Evidence maps are a relatively new approach to systematically identify and report the range of research activity in broad topic areas or policy domains. Although they go under various names, they have the common feature of adopting a systematic approach to mapping begins with a broad question, theme or issue which defines the scope of the evidence map. For reasons discussed below, we adopt the term Evidence and Gap Map to refer to the specific approach being proposed for Campbell, and evidence map to refer collectively to the range of approaches which have been adopted. As we describe in Part 2, evidence mapping of various forms has been around for at least 15 years.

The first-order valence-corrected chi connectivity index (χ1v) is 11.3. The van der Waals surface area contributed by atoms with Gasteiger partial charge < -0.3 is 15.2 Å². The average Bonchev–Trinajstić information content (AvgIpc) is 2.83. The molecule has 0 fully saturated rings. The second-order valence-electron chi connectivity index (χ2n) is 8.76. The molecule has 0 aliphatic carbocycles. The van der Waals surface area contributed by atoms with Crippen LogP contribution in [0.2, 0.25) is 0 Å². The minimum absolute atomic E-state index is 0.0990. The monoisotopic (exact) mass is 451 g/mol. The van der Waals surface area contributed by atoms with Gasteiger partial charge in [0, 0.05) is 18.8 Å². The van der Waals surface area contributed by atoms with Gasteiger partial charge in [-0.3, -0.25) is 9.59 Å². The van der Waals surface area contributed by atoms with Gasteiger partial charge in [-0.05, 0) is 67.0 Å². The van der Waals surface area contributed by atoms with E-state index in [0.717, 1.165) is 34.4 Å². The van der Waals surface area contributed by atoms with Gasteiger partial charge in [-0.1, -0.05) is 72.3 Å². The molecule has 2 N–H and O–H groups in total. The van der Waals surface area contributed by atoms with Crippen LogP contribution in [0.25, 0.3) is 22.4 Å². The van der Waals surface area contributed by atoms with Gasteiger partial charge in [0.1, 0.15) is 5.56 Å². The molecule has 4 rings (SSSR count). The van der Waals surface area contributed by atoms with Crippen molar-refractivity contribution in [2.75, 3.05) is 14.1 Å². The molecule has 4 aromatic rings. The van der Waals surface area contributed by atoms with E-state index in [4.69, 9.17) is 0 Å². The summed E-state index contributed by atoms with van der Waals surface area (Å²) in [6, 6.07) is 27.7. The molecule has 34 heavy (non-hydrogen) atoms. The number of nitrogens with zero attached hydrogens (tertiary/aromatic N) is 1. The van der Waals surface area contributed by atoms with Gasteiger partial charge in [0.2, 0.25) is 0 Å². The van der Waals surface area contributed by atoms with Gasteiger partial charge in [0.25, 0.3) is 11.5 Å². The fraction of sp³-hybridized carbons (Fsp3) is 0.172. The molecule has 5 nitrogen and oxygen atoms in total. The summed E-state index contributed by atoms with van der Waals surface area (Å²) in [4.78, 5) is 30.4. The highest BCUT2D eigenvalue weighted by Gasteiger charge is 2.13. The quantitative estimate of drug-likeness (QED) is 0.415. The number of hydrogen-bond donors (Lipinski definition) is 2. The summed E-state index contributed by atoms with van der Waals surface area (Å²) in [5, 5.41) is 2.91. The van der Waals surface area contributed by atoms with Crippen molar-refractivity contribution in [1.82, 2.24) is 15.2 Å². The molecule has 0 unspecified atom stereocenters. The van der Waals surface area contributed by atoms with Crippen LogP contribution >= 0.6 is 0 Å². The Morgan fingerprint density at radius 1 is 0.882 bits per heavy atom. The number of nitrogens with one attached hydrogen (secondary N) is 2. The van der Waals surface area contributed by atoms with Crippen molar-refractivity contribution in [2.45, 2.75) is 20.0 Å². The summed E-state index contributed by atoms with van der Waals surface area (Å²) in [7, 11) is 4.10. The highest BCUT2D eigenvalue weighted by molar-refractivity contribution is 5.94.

A range of different approaches to evidence mapping and synthesis have been developed to support evidence informed policy making. In 2016, (Miake‐Lye, Hempel, Shanman, & Shekelle, 2016) conducted a systematic review of evidence maps in the health sector. The authors identified 145 titles, of these, 34 publications explicitly presented evidence maps and five publications used a mapping methodology without presenting a map. The authors conclude that there is diversity in definition and methods for mapping, so that stakeholders cannot necessarily know what to expect if they commission an evidence map or seek to identify existing maps. In addition, as there is no repository for evidence maps, maps are difficult to locate and authors are less likely to build on existing approaches. One purpose of this paper is to propose some general principles for evidence maps.